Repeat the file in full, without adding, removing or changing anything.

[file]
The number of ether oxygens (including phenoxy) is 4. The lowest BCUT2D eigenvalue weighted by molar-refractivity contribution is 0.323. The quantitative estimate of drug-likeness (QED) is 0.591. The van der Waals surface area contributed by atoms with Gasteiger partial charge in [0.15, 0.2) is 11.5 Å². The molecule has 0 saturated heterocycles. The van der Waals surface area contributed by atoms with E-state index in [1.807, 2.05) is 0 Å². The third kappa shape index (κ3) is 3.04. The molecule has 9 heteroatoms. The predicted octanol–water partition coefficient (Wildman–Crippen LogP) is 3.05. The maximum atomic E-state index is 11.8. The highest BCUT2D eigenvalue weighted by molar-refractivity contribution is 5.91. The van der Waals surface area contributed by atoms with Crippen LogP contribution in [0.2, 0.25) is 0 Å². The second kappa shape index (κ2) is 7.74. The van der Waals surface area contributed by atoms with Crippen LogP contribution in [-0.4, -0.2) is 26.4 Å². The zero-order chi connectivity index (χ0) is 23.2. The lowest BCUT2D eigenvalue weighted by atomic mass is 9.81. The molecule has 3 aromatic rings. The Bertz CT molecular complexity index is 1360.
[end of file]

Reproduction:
The number of ether oxygens (including phenoxy) is 4. The lowest BCUT2D eigenvalue weighted by molar-refractivity contribution is 0.323. The quantitative estimate of drug-likeness (QED) is 0.591. The van der Waals surface area contributed by atoms with Gasteiger partial charge in [0.15, 0.2) is 11.5 Å². The molecule has 0 saturated heterocycles. The van der Waals surface area contributed by atoms with E-state index in [1.807, 2.05) is 0 Å². The third kappa shape index (κ3) is 3.04. The molecule has 9 heteroatoms. The predicted octanol–water partition coefficient (Wildman–Crippen LogP) is 3.05. The maximum atomic E-state index is 11.8. The highest BCUT2D eigenvalue weighted by molar-refractivity contribution is 5.91. The van der Waals surface area contributed by atoms with Crippen LogP contribution in [0.2, 0.25) is 0 Å². The second kappa shape index (κ2) is 7.74. The van der Waals surface area contributed by atoms with Crippen LogP contribution in [-0.4, -0.2) is 26.4 Å². The zero-order chi connectivity index (χ0) is 23.2. The lowest BCUT2D eigenvalue weighted by atomic mass is 9.81. The molecule has 3 aromatic rings. The Bertz CT molecular complexity index is 1360.